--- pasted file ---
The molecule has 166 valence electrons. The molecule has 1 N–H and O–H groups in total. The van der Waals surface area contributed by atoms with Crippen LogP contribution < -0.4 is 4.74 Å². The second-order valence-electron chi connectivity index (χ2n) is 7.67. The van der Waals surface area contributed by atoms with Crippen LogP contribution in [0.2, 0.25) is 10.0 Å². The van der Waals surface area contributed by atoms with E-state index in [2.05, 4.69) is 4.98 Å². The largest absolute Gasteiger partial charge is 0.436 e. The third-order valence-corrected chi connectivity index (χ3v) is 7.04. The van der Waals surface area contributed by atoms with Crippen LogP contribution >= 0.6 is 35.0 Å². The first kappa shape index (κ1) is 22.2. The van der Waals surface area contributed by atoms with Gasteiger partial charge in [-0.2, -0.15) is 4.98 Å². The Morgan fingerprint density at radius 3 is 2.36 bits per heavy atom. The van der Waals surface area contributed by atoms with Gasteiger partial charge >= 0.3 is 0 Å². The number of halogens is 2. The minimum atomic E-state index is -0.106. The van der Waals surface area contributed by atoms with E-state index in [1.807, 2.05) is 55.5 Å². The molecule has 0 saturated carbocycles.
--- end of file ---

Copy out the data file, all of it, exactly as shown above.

The molecule has 166 valence electrons. The molecule has 1 N–H and O–H groups in total. The van der Waals surface area contributed by atoms with Crippen LogP contribution < -0.4 is 4.74 Å². The second-order valence-electron chi connectivity index (χ2n) is 7.67. The van der Waals surface area contributed by atoms with Crippen LogP contribution in [0.2, 0.25) is 10.0 Å². The van der Waals surface area contributed by atoms with E-state index in [2.05, 4.69) is 4.98 Å². The largest absolute Gasteiger partial charge is 0.436 e. The third-order valence-corrected chi connectivity index (χ3v) is 7.04. The van der Waals surface area contributed by atoms with Crippen LogP contribution >= 0.6 is 35.0 Å². The first kappa shape index (κ1) is 22.2. The van der Waals surface area contributed by atoms with Gasteiger partial charge in [-0.2, -0.15) is 4.98 Å². The Morgan fingerprint density at radius 3 is 2.36 bits per heavy atom. The van der Waals surface area contributed by atoms with Gasteiger partial charge >= 0.3 is 0 Å². The number of halogens is 2. The minimum atomic E-state index is -0.106. The van der Waals surface area contributed by atoms with E-state index in [1.807, 2.05) is 55.5 Å². The molecule has 0 saturated carbocycles.